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Politics — Danish legislation aimed at preventing so-called honour-related crimes is largely ineffective, according to the findings of a recent doctoral dissertation
Since 2003, the Folketing has passed an increasing number of laws making acts such as female genital mutilation, forced marriages and requiring women to cover their faces in public illegal. But, in a dissertation successfully defended in August,
“Generally speaking, my dissertation shows that laws aimed at combatting honour-related crimes are unnecessary and have had unintended consequences,” Mirza, who is currently an external lecturer at the university, says.
The laws, she found, arose from a charged political climate, spurred on by intense media coverage.
Mirza’s dissertation, titled ‘Honour-Related Crimes: Criminal perspectives’, has already caught the attention of legal professionals. One of them, Leif Donbæk, an assistant attorney, recently used it as the subject of a blog posting for Berlingske, a leading news outlet, titled ‘When honour hurts’.
“Mirza presents 300 pages [her dissertation is 302 pages, ed] of examples of bad legislative technique. As a solicitor, it’s hard not agree with her when she recommends that we ought to drop laws specifically aimed at honour-related crimes and instead write ‘honour’ into the criminal code as an aggravating circumstance of existing crimes,” Donbæk wrote.
Mirza doesn’t expect that laws singling out honour-related crimes would be taken out of the criminal code.
“It would be too big of admission for the legislature to roll back laws it’s already passed, so that’s unlikely. Instead, I propose that lawmakers revise the laws so they line up with the recommendations of UN bodies and the Council of Europe, as well as the laws that other countries have on their books.”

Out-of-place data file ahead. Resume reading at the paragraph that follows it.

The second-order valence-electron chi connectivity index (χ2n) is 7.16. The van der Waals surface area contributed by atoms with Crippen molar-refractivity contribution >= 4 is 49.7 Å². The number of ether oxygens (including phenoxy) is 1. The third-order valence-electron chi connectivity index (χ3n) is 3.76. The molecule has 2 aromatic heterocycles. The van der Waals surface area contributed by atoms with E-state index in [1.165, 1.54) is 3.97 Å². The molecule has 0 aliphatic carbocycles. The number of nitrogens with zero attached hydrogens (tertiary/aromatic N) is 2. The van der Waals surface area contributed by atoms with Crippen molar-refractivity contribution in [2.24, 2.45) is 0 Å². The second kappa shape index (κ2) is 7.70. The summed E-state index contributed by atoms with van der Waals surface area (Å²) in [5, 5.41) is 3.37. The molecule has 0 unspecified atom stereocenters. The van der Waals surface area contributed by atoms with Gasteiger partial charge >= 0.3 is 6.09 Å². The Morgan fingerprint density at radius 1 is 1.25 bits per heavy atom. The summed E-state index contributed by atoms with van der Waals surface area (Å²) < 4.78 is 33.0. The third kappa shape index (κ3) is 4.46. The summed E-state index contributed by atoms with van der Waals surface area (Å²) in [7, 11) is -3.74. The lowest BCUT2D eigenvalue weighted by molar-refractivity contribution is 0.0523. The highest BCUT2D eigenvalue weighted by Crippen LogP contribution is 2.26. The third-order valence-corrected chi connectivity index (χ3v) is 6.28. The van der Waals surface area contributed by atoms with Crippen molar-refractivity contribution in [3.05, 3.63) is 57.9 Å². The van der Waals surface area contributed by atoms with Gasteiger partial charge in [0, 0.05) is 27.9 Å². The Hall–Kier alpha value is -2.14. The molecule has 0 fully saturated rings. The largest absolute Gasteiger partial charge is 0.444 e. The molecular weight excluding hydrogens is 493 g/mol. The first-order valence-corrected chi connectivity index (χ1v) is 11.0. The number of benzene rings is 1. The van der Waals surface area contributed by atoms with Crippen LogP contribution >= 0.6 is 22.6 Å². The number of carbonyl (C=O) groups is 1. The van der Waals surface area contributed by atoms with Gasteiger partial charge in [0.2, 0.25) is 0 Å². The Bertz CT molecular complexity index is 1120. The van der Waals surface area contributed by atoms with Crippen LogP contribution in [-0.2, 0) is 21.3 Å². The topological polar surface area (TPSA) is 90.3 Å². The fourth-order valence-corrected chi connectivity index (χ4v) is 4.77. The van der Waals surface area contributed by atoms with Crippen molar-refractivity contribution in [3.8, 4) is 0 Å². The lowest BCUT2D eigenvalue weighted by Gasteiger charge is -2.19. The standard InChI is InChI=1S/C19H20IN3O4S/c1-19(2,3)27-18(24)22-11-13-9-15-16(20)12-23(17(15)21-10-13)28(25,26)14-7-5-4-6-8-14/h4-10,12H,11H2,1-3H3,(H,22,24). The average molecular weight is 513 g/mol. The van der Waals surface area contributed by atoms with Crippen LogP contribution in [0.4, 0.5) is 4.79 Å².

Her research shows that there is no legislation addressing psychological pressure in cases of forced marriage and forced veiling.
One unintended consequence of laws singling out honour-related crimes, she found, was increased suspicion amongst public officials that families were subjecting their daughters to FGM.
Highly relevant research
In an article on the Faculty of Law’s website, law professor Hanne Petersen, the head of the assessment committee for Mirza’s PhD defence, writes:
“The dissertation addresses a relevant and timely social and judicial problem area. The thorough analytic approach to the three sections of the criminal code in question incorporate the entire process, including Folketing hearings, media coverage etc, that led up to the legislation being passed. This is highly relevant; law and politics cannot be entirely separated from each other. It takes academic courage address as politically charged a topic as honour-related crimes.”
“My research showed that since 2003 there have only been two convictions for FGM. What has happened is that he police have increasingly asked for gynaecological exams of underage girls. Those exams were requested based on the recommendation of the local council, which believed the parents had forced the girls to undergo the procedure. In none of the cases did the accusation hold true,” Mirza says.
In Norway and Sweden, such accusations, Mirza’s dissertation states, have resulted in discrimination lawsuits being brought against the local officials involved.
In order to avoid such situations, she recommends that defending a family’s honour be added to the criminal code as an aggravating circumstance when prosecuting other types of crimes.
Mirza reckons that her dissertation is the first to look into the impact of laws specifically aimed at honour-related crime. Though this provided her with a unique opportunity, she says this presented a number of challenges for the research she hopes to conduct into topic in the future.
“My master’s thesis was about the criminal code and forced marriage. During the research I met with representatives from the Child and Social Affairs Ministry and the national police. What I heard from them was that they were concerned about the lack of research. That was the inspiration for my dissertation. There was a need for it,” she says.
Mirza came up with her own project description, and it was accepted by the Faculty of Law. Today, she hopes scholars in other faculties might take an interest in the topic.
“Since no-one has looked into this before it would be rewarding to work with someone who also works with honour-related crimes,” she says.